Do you think anything about the way you were raised or where you grew up affected how you drew conclusions about your identity?

Yeah. I think that if I had grown up maybe in a bigger town, in a more liberal town, I probably would’ve come to the conclusion that I was queer a lot sooner. I’m really grateful that my parents are super open-minded, but I still felt this mental block. I never asked them about sexuality growing up in any capacity. I never really asked them about boys. It just didn’t feel like a priority, and also it wasn’t something that we learned about in school. It’s pretty fuzzy these days, but I don’t remember there being any kind of gay sex education back when I was in 6th grade getting sex ed. It just wasn’t on my radar. I’ve dated people and I have friends who are from San Francisco, and they’re from more progressive part of the country, and they realized they were gay in middle school and came out in middle school, and I think that’s really awesome, and I think we’re moving towards that in other parts of the country. Even where I’m from, you know, I go back and people are presenting so much differently than they were when I was in high school and middle school. And I think that’s a wonderful thing. Occasionally I do regret that I wasn’t able to explore that part of myself when I was younger, but I’m also really grateful for where I am now, and especially being at Barnard and in New York City where I’ve had the space and the opportunities to do it.

Can you give any examples of misconceptions people have about those who identify outside the binary? Have you personally dealt with them?

I think that people who are not so familiar with the transgender community often see even trans identity as a binary, and I think it’s so important to acknowledge the shades of gray. Transgender women do not all have to have long blonde hair and wear makeup and dresses. Same with transgender men, [they] don’t have to have beards and be super muscular. Trans people come in all shapes and sizes. I think in the media particularly there are a token few really visible trans people, and that’s a wonderful thing, but it isn’t necessarily true to the experience of being trans. I think also it’s useful to use terminology such as non-binary or gender non-conforming or genderqueer, but the lived reality of being trans and appearing as trans is so much more nuanced and so impossible to pin down more than putting a word to it.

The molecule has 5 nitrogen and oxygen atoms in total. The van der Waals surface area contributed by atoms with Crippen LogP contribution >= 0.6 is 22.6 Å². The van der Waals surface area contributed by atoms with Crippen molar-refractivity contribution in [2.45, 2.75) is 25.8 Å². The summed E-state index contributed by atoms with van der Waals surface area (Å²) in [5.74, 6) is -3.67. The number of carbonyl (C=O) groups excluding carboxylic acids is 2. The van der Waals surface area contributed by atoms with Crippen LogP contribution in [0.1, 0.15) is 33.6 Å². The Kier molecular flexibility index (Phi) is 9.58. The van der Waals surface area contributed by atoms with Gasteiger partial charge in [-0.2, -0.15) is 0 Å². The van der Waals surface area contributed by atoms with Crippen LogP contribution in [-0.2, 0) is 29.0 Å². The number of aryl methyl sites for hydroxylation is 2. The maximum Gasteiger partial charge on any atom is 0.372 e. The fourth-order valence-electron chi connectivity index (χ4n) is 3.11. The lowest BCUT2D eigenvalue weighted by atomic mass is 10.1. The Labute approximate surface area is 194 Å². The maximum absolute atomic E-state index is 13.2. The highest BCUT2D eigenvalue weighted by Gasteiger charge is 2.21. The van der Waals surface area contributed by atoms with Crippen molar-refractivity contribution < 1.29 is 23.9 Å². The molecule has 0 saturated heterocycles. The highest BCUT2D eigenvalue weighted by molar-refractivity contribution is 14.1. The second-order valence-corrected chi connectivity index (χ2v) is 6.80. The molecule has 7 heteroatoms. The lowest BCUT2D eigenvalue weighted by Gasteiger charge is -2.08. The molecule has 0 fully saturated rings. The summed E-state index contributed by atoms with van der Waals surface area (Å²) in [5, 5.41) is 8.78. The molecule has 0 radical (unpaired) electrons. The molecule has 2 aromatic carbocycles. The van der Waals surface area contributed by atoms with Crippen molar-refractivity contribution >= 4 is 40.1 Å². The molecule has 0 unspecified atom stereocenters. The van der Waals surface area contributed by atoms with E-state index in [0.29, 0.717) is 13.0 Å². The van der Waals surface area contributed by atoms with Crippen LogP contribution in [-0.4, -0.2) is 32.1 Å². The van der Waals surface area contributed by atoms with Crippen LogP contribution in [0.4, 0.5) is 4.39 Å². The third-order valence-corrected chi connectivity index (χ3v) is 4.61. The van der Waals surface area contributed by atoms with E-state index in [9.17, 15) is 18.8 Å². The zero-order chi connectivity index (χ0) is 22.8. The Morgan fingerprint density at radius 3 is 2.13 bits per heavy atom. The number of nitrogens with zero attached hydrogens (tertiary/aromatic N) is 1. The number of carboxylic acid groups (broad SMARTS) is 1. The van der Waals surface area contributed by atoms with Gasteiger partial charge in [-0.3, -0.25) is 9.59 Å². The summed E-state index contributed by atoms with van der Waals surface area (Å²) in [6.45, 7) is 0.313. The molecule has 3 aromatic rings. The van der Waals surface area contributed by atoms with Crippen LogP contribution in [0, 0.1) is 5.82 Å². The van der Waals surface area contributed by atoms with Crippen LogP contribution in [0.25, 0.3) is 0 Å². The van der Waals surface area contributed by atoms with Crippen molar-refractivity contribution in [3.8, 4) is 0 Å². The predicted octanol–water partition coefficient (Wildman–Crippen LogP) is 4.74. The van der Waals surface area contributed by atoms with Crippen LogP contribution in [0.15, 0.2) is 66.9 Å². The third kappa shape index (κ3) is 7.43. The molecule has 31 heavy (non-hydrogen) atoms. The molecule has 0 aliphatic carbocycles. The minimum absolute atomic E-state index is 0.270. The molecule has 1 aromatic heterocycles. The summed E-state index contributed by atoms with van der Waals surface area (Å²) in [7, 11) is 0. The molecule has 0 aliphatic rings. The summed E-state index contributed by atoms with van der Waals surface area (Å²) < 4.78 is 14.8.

In your own words, how would you explain the differences and/or similarities between gender identity and sexual orientation? How are they different, how might they be related?

So I see gender identity and sexual orientation as completely distinct entities. For example I had more qualms with my gender identity before I even acknowledged that I might be gay. That came to me first. And I think there is some overlap. I think that, you know, there’s this archetype of a butch lesbian or a really effeminate gay man. But it’s also totally constructed, and so I don’t think there’s really one way to be queer. There’s no one way to present as your gender that is more valid or more correct than another. I see why people get it mixed up, but I also think it’s really important to make that distinction.

"I think that people who are not so familiar with the transgender community often see even trans identity as a binary, and I think it’s so important to acknowledge the shades of gray. Transgender women do not all have to have long blonde hair and wear makeup and dresses. Same with transgender men, [they] don’t have to have beards and be super muscular. Trans people come in all shapes and sizes."

How do you feel represented in media and society at large?

I think as a white person, as a conventionally attractive, thin, pretty bland-looking person, I’m pretty well-represented in the media. More and more I see people who look like me on TV, and in film, and in magazines, and I’m really grateful for that. I think if I weren’t white and all the other ways that I’ve exemplified my identity it would be a lot harder to find myself. I find that in the transmasculine community, there’s a little less variance. A lot of the well-known transgender male “influencers” I think tend to be tall, pretty muscular, very masculine guys. And there are fewer kind of andro [androgynous] “towing the line” trans people in the media, but we’re moving toward a point that I think that’s changing. But I do recognize that it’s an aspect of me being white, and looking how I do that affords me this visibility.

What improvements would you like to see happen inside your communities, and in society at large?

I think that fat phobia is still really rampant in the queer community and the trans community. I would love to see more fat trans people represented in the media. I would love to see more non-conventionally attractive queer and trans people represented in the media. I think that for a lot of cis and straight people it’s still so much more accessible and still so much more understandable to see a queer person who they can kind of project their fantasy onto. And just like straight and cis people are allowed to be ugly and they’re allowed to be whatever weight – more so for men, not for women, that’s a different issue – I guess in a nutshell I would like to see more diversity in body type. I would like to see more trans people of color represented in the media. Issues along that line.